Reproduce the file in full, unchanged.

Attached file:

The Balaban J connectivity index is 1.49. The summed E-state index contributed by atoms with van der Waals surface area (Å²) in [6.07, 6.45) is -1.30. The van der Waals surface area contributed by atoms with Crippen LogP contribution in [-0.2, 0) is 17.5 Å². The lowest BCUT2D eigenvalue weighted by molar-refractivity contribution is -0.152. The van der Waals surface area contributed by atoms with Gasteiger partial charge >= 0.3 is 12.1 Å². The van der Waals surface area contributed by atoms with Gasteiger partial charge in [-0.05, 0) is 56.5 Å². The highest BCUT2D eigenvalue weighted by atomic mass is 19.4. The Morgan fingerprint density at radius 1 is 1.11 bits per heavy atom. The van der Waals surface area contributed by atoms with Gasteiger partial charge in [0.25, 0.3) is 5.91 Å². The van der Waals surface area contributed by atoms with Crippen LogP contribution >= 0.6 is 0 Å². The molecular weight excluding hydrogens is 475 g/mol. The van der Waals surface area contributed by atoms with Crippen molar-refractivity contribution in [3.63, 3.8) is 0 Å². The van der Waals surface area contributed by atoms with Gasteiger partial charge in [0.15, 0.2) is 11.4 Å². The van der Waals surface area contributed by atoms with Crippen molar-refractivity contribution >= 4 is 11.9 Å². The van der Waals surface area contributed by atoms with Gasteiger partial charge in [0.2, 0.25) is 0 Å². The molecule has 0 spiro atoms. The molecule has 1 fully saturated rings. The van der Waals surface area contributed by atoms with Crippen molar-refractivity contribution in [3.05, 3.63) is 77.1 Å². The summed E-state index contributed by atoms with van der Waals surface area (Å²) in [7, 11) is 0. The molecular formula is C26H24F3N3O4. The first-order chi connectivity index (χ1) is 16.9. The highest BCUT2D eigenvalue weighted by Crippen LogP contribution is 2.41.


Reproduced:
The Balaban J connectivity index is 1.49. The summed E-state index contributed by atoms with van der Waals surface area (Å²) in [6.07, 6.45) is -1.30. The van der Waals surface area contributed by atoms with Crippen LogP contribution in [-0.2, 0) is 17.5 Å². The lowest BCUT2D eigenvalue weighted by molar-refractivity contribution is -0.152. The van der Waals surface area contributed by atoms with Gasteiger partial charge >= 0.3 is 12.1 Å². The van der Waals surface area contributed by atoms with Gasteiger partial charge in [-0.05, 0) is 56.5 Å². The highest BCUT2D eigenvalue weighted by atomic mass is 19.4. The Morgan fingerprint density at radius 1 is 1.11 bits per heavy atom. The van der Waals surface area contributed by atoms with Gasteiger partial charge in [0.25, 0.3) is 5.91 Å². The van der Waals surface area contributed by atoms with Crippen LogP contribution >= 0.6 is 0 Å². The molecular weight excluding hydrogens is 475 g/mol. The van der Waals surface area contributed by atoms with Crippen molar-refractivity contribution in [3.63, 3.8) is 0 Å². The van der Waals surface area contributed by atoms with Gasteiger partial charge in [0.15, 0.2) is 11.4 Å². The van der Waals surface area contributed by atoms with Crippen molar-refractivity contribution >= 4 is 11.9 Å². The van der Waals surface area contributed by atoms with Gasteiger partial charge in [0.2, 0.25) is 0 Å². The molecule has 0 spiro atoms. The molecule has 1 fully saturated rings. The van der Waals surface area contributed by atoms with Crippen molar-refractivity contribution in [3.05, 3.63) is 77.1 Å². The summed E-state index contributed by atoms with van der Waals surface area (Å²) in [7, 11) is 0. The molecular formula is C26H24F3N3O4. The first-order chi connectivity index (χ1) is 16.9. The highest BCUT2D eigenvalue weighted by Crippen LogP contribution is 2.41.